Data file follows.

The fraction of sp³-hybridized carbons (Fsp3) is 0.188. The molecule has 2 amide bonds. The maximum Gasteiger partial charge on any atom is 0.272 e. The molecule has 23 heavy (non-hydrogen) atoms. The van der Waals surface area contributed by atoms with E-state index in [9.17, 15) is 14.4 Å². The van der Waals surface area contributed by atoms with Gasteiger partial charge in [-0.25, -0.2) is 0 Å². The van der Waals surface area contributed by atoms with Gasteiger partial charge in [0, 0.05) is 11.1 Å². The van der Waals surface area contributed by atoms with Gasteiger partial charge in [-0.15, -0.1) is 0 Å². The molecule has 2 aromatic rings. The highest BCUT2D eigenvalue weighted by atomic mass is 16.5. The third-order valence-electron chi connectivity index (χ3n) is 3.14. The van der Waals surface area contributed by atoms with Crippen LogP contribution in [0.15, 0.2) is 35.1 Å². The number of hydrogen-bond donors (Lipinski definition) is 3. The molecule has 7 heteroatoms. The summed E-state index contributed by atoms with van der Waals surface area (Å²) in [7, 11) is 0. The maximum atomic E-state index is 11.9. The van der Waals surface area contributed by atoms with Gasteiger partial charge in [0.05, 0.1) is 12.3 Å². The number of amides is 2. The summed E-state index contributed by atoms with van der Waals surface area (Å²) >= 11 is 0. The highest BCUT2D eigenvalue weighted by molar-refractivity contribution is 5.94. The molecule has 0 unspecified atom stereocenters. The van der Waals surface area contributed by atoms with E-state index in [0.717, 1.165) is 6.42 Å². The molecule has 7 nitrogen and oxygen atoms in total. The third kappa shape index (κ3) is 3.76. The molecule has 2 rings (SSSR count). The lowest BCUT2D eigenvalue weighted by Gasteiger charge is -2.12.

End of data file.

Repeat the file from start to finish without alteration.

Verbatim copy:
The fraction of sp³-hybridized carbons (Fsp3) is 0.188. The molecule has 2 amide bonds. The maximum Gasteiger partial charge on any atom is 0.272 e. The molecule has 23 heavy (non-hydrogen) atoms. The van der Waals surface area contributed by atoms with E-state index in [9.17, 15) is 14.4 Å². The van der Waals surface area contributed by atoms with Gasteiger partial charge in [-0.25, -0.2) is 0 Å². The van der Waals surface area contributed by atoms with Gasteiger partial charge in [0, 0.05) is 11.1 Å². The van der Waals surface area contributed by atoms with Gasteiger partial charge in [-0.15, -0.1) is 0 Å². The molecule has 2 aromatic rings. The highest BCUT2D eigenvalue weighted by atomic mass is 16.5. The third-order valence-electron chi connectivity index (χ3n) is 3.14. The van der Waals surface area contributed by atoms with Crippen LogP contribution in [0.15, 0.2) is 35.1 Å². The number of hydrogen-bond donors (Lipinski definition) is 3. The molecule has 7 heteroatoms. The summed E-state index contributed by atoms with van der Waals surface area (Å²) in [7, 11) is 0. The maximum atomic E-state index is 11.9. The van der Waals surface area contributed by atoms with Gasteiger partial charge in [0.05, 0.1) is 12.3 Å². The number of amides is 2. The summed E-state index contributed by atoms with van der Waals surface area (Å²) >= 11 is 0. The highest BCUT2D eigenvalue weighted by molar-refractivity contribution is 5.94. The molecule has 0 unspecified atom stereocenters. The van der Waals surface area contributed by atoms with E-state index in [0.717, 1.165) is 6.42 Å². The molecule has 7 nitrogen and oxygen atoms in total. The third kappa shape index (κ3) is 3.76. The molecule has 2 rings (SSSR count). The lowest BCUT2D eigenvalue weighted by Gasteiger charge is -2.12.